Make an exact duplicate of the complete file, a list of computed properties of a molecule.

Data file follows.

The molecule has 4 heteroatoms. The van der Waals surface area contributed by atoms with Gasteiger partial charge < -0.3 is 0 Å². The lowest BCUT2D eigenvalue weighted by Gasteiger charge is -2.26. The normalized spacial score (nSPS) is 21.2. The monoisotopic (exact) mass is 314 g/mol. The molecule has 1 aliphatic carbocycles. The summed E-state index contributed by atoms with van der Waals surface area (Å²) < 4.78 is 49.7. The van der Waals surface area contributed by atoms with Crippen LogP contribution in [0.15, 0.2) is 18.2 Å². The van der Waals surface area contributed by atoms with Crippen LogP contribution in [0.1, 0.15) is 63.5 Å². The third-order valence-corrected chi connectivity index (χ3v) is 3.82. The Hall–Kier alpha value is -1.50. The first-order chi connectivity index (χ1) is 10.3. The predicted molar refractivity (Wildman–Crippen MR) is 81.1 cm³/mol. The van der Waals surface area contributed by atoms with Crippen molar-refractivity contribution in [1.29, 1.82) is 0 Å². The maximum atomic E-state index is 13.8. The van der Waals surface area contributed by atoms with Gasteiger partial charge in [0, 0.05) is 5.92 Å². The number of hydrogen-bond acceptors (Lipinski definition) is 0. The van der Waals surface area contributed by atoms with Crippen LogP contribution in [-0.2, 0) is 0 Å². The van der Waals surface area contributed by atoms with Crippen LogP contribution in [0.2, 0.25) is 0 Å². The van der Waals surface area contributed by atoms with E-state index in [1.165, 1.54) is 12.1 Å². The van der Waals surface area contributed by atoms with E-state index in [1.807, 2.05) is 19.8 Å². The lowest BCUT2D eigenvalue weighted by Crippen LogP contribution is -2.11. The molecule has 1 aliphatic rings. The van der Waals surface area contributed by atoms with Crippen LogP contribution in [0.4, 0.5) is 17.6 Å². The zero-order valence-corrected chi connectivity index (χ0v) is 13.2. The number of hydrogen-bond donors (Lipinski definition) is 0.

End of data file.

The molecule has 4 heteroatoms. The van der Waals surface area contributed by atoms with Gasteiger partial charge < -0.3 is 0 Å². The lowest BCUT2D eigenvalue weighted by Gasteiger charge is -2.26. The normalized spacial score (nSPS) is 21.2. The monoisotopic (exact) mass is 314 g/mol. The molecule has 1 aliphatic carbocycles. The summed E-state index contributed by atoms with van der Waals surface area (Å²) < 4.78 is 49.7. The van der Waals surface area contributed by atoms with Crippen LogP contribution in [0.15, 0.2) is 18.2 Å². The van der Waals surface area contributed by atoms with Crippen LogP contribution in [0.1, 0.15) is 63.5 Å². The third-order valence-corrected chi connectivity index (χ3v) is 3.82. The Hall–Kier alpha value is -1.50. The first-order chi connectivity index (χ1) is 10.3. The predicted molar refractivity (Wildman–Crippen MR) is 81.1 cm³/mol. The van der Waals surface area contributed by atoms with Crippen molar-refractivity contribution in [1.29, 1.82) is 0 Å². The maximum atomic E-state index is 13.8. The van der Waals surface area contributed by atoms with Gasteiger partial charge in [0, 0.05) is 5.92 Å². The number of hydrogen-bond acceptors (Lipinski definition) is 0. The van der Waals surface area contributed by atoms with Crippen LogP contribution in [-0.2, 0) is 0 Å². The van der Waals surface area contributed by atoms with Crippen LogP contribution in [0.2, 0.25) is 0 Å². The van der Waals surface area contributed by atoms with E-state index in [1.165, 1.54) is 12.1 Å². The van der Waals surface area contributed by atoms with E-state index in [1.807, 2.05) is 19.8 Å². The lowest BCUT2D eigenvalue weighted by Crippen LogP contribution is -2.11. The molecule has 1 aliphatic rings. The van der Waals surface area contributed by atoms with Crippen LogP contribution in [0.4, 0.5) is 17.6 Å². The zero-order valence-corrected chi connectivity index (χ0v) is 13.2. The number of hydrogen-bond donors (Lipinski definition) is 0.